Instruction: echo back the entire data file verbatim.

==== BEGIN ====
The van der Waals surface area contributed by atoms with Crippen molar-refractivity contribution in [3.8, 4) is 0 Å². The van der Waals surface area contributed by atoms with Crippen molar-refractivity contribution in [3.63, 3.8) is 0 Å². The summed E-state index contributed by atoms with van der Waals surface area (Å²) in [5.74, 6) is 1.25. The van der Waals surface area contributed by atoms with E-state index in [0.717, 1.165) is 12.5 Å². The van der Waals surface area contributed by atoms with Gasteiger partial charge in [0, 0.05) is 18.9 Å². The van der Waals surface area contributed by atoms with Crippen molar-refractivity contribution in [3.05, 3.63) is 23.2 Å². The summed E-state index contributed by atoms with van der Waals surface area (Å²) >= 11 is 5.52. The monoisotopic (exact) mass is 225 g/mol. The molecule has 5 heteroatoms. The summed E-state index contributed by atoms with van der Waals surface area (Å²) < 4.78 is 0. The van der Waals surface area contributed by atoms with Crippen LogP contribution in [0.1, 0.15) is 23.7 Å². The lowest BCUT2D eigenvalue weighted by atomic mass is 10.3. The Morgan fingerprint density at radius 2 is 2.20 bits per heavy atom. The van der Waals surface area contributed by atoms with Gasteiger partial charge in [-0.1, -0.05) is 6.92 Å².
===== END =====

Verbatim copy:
The van der Waals surface area contributed by atoms with Crippen molar-refractivity contribution in [3.8, 4) is 0 Å². The van der Waals surface area contributed by atoms with Crippen molar-refractivity contribution in [3.63, 3.8) is 0 Å². The summed E-state index contributed by atoms with van der Waals surface area (Å²) in [5.74, 6) is 1.25. The van der Waals surface area contributed by atoms with E-state index in [0.717, 1.165) is 12.5 Å². The van der Waals surface area contributed by atoms with Gasteiger partial charge in [0, 0.05) is 18.9 Å². The van der Waals surface area contributed by atoms with Crippen molar-refractivity contribution in [3.05, 3.63) is 23.2 Å². The summed E-state index contributed by atoms with van der Waals surface area (Å²) >= 11 is 5.52. The monoisotopic (exact) mass is 225 g/mol. The molecule has 5 heteroatoms. The summed E-state index contributed by atoms with van der Waals surface area (Å²) < 4.78 is 0. The van der Waals surface area contributed by atoms with Crippen LogP contribution in [0.1, 0.15) is 23.7 Å². The lowest BCUT2D eigenvalue weighted by atomic mass is 10.3. The Morgan fingerprint density at radius 2 is 2.20 bits per heavy atom. The van der Waals surface area contributed by atoms with Gasteiger partial charge in [-0.1, -0.05) is 6.92 Å².